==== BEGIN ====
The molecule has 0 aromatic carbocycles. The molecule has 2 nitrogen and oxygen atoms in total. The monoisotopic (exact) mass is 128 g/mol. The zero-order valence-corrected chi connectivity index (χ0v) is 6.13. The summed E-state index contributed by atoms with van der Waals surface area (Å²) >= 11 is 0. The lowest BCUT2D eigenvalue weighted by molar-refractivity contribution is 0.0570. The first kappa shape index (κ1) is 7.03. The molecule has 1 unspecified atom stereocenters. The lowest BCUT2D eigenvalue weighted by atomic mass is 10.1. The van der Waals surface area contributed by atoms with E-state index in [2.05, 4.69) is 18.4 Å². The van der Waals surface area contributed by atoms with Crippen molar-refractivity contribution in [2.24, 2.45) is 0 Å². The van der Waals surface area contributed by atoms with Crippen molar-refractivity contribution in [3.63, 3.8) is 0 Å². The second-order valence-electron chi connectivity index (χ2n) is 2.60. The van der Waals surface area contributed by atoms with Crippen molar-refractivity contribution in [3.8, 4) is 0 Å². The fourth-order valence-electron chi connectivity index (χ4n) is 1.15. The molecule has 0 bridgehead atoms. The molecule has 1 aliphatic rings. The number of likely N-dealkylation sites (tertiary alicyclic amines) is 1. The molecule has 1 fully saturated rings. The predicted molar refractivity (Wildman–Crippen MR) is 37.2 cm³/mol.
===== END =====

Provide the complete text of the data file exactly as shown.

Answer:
The molecule has 0 aromatic carbocycles. The molecule has 2 nitrogen and oxygen atoms in total. The monoisotopic (exact) mass is 128 g/mol. The zero-order valence-corrected chi connectivity index (χ0v) is 6.13. The summed E-state index contributed by atoms with van der Waals surface area (Å²) >= 11 is 0. The lowest BCUT2D eigenvalue weighted by molar-refractivity contribution is 0.0570. The first kappa shape index (κ1) is 7.03. The molecule has 1 unspecified atom stereocenters. The lowest BCUT2D eigenvalue weighted by atomic mass is 10.1. The van der Waals surface area contributed by atoms with E-state index in [2.05, 4.69) is 18.4 Å². The van der Waals surface area contributed by atoms with Crippen molar-refractivity contribution in [2.24, 2.45) is 0 Å². The van der Waals surface area contributed by atoms with Crippen molar-refractivity contribution in [3.63, 3.8) is 0 Å². The second-order valence-electron chi connectivity index (χ2n) is 2.60. The van der Waals surface area contributed by atoms with Crippen molar-refractivity contribution in [3.8, 4) is 0 Å². The fourth-order valence-electron chi connectivity index (χ4n) is 1.15. The molecule has 0 bridgehead atoms. The molecule has 1 aliphatic rings. The number of likely N-dealkylation sites (tertiary alicyclic amines) is 1. The molecule has 1 fully saturated rings. The predicted molar refractivity (Wildman–Crippen MR) is 37.2 cm³/mol.